Know Before You Go
Choose your dates wisely. The Mt. Whitney Trail is a non-technical, but strenuous, route to the summit of Mt. Whitney when it is free of snow. Winter mountaineering skills and equipment are necessary for safe travel when snow is on the mountain.
- May-June: The winter snowpack slowly recedes. Expect snow on the ground above Lone Pine Lake through Memorial Day weekend, and snow on the switchbacks above Trail Camp through June. Nights are usually still below freezing. Winter-like storms are still possible. There was snow on the trail until after July 4th in 2011.
- July-early September: The trail is usually snow free and the weather can be fair and pleasant. At elevations above Trail Camp, it is often cold and windy. Thunderstorms and lightning are a significant hazard. If thunderstorms are forecast, plan to leave the summit by noon. Be aware thunderstorms sometimes will occur early in the day. At the first sign of lightning, leave the summit area or exposed ridge tops.
- Late September-October: Short days and cold temperatures make day hikes to the summit difficult. Storms may bring severe cold with high winds and snow deposits from a few inches to several feet. Thin snow may melt quickly, but deeper drifts may linger for the winter. Winter mountaineering equipment and skills are necessary for safe travel when snow is on the mountain.
- November-April: Winter prevails, with deep snow and very cold temperatures. Winter storms may drop several feet of snow and have winds over 100 mph. The road to Whitney Portal is usually closed 8.3 miles from Lone Pine (at elevation 6,400 ft., about 3 miles from the trailhead) from mid-November to late April. Experienced winter mountaineers should be suitably equipped for extreme conditions and check avalanche conditions and weather forecasts.
- At Whitney Portal: All food and scented items must be removed from vehicles and stored in the bear proof lockers located in parking areas. Dispose of trash in bear resistant trash cans.
- On the trail: Day hikers, keep your pack with you at all times. Overnight hikers, bear resistant containers are required for storage of all food and trash.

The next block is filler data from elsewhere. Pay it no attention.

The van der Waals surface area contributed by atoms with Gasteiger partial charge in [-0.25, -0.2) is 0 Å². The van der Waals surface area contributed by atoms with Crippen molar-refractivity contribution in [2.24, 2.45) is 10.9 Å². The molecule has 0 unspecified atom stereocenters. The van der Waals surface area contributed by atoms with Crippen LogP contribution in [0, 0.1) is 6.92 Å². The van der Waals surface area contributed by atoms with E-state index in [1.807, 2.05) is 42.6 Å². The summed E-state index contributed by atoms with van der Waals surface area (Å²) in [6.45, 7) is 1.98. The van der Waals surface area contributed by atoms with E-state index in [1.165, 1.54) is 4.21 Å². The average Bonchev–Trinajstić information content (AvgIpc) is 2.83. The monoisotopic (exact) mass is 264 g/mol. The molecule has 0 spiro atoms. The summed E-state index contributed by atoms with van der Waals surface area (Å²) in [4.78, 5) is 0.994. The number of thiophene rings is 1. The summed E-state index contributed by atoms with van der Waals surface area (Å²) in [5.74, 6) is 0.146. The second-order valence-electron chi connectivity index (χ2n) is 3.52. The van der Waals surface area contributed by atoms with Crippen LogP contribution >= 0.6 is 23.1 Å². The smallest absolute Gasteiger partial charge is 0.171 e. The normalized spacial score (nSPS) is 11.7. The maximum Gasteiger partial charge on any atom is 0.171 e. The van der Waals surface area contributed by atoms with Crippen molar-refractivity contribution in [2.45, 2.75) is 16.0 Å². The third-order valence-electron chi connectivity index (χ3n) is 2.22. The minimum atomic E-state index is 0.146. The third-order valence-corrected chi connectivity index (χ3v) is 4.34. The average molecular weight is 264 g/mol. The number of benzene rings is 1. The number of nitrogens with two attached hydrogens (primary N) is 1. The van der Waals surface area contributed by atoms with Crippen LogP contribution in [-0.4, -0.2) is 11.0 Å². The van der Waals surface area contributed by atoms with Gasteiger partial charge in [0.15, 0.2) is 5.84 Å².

- All visitors are expected to pack out their solid human waste.
- Only the group leader or listed alternate can use the permit; reservations cannot be transferred.
- Whitney Portal Campground is not in the wilderness area and is a separate reservation.
- Entry date is the date your group must start on the trail.
- Day Use can be by any route in the Mt .Whitney Zone, for one day only- Midnight to midnight.
- Mt. Whitney Trail Overnight is backpacking one or more nights, starting on the Mt. Whitney Trail. The Mountaineers route is NOT included.
- Day Use of Mt. Whitney Zone: If the entire trip will be on one calendar date the trip is day use; if you will enter the Mt. Whitney Zone, a Mt. Whitney Zone Day Use permit is required. This permit allows your choice of routes, including the Mt. Whitney trail and North Fork of Lone Pine Creek trail (access to climbing routes like Mountaineers Route, East Face and East Buttress and Mt Russell).
- Consecutive day use permits are not allowed. If a trip is more than one calendar date an Overnight permit is required.
- A day use permit cannot be used as part of an overnight trip to pass through the Mt Whitney Zone.
- Mt Whitney Trail Overnight: Trips lasting one or more nights require an Overnight permit. This is for the regular trail that goes to the top of Mt. Whitney and includes trips that continue into Sequoia National Park (i.e., Pacific Crest and John Muir trails).
- This permit does NOT include the North Fork of Lone Pine Creek trail (access to the Mountaineer's Route, East Face / Buttress, Mt. Russell)